With a cost-share EQIP grant from NRCS, Dennis and Kayode planted their first hedgerows and windbreaks. In the spring of 2021, with funding from CDFA’s Healthy Soil program, the Wild Farm Alliance helped them plant another one-half mile of native plant hedgerow and windbreak, bringing more biodiversity to the farm and to the region. TAC Farm uses organic farming practices. Kayode helped plan and install drip irrigation on the farm in order to conserve water and save manpower. They also plant cover crops and use compost on the fields to improve the soil’s fertility and tilth.
Kayode recognizes the importance of creating biodiversity, “The bottom line for the success of any farm, especially an organic farm where you can’t use chemicals, is the ability to attract beneficial insects, organisms and animals that benefit the future of the farm. It’s in our best interest to bring in pollinators that help make the farm what it needs to be.”
TAC Farm’s work has transformed its land. When they first started farming, there were no birds or insects, except gnats or mosquitoes, on the farm. “Now, we have bees, wasps, owls and other types of birds, hawks, lizards, coyotes, snake. We’ve seen all kinds of life,” says Dennis. “Genett Carstensen, NRCS Soil Conservationist, who really helped us to get the farm up and going, said not too long ago, ‘Shh, listen. What do you hear? You hear the birds and bees. All kinds of life are teaming out here. When I first came, there was nothing.’”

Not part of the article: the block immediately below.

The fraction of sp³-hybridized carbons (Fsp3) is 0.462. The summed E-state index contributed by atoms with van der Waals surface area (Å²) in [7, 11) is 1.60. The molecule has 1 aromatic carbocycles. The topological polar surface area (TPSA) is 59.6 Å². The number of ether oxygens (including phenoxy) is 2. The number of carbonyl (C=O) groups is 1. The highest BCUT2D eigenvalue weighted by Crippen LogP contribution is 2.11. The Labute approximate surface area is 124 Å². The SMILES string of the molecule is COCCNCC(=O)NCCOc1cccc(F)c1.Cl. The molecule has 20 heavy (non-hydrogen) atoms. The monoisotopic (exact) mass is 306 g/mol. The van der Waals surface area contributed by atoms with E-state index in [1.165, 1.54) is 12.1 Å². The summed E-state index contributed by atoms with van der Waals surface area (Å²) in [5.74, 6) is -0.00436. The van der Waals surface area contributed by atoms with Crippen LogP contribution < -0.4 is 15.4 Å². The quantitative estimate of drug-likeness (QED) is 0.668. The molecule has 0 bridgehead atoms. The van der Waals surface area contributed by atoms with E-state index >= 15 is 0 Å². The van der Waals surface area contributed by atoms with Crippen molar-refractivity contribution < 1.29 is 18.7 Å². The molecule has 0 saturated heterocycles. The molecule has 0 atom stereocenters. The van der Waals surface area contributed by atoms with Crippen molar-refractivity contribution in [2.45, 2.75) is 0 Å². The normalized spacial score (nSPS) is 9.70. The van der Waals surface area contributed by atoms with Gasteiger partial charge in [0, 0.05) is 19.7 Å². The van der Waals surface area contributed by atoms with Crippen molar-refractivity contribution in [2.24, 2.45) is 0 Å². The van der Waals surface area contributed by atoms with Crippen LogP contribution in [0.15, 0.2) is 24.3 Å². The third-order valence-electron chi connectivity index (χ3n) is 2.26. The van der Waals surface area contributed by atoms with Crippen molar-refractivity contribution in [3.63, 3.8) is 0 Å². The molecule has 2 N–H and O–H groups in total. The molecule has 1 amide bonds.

Dennis’s philosophy about caring for the land is based in his spiritual beliefs. “We are stewards of this earth, this creation. As stewards, it is so important for us to be able to work in harmony with nature, not against it. As we work in harmony with it, we increase the likelihood of all benefiting as opposed to just humankind while the Earth is destroyed. We are out of balance right now which is why we have to do corrective measures.”
Kayode is also motivated by his concern for future generations. “I believe that we must do our part to save what we see now for posterity.” In addition to their agricultural work, the community is helping to develop young people into environmental stewards through a summer enrichment program for 7th and 8th grade students funded by the county. Students take classes to learn about environmental issues, such as groundwater and air pollution, and make presentations for the community and elected officials.
Dennis’s advice to other beginning and smaller farmers is to look for assistance. “There really are resources out there. More and more, they are not as hard to find as they once were. There are the USDA and NRCS but also other organizations, such as the Wild Farm Alliance and the Xerces Society. Initially, it seems overwhelming but once you tap into resources, then all of a sudden, you get connected to others and pretty soon, you become part of a community.”
Read the full blog post on Wild Farm Alliance’s website here.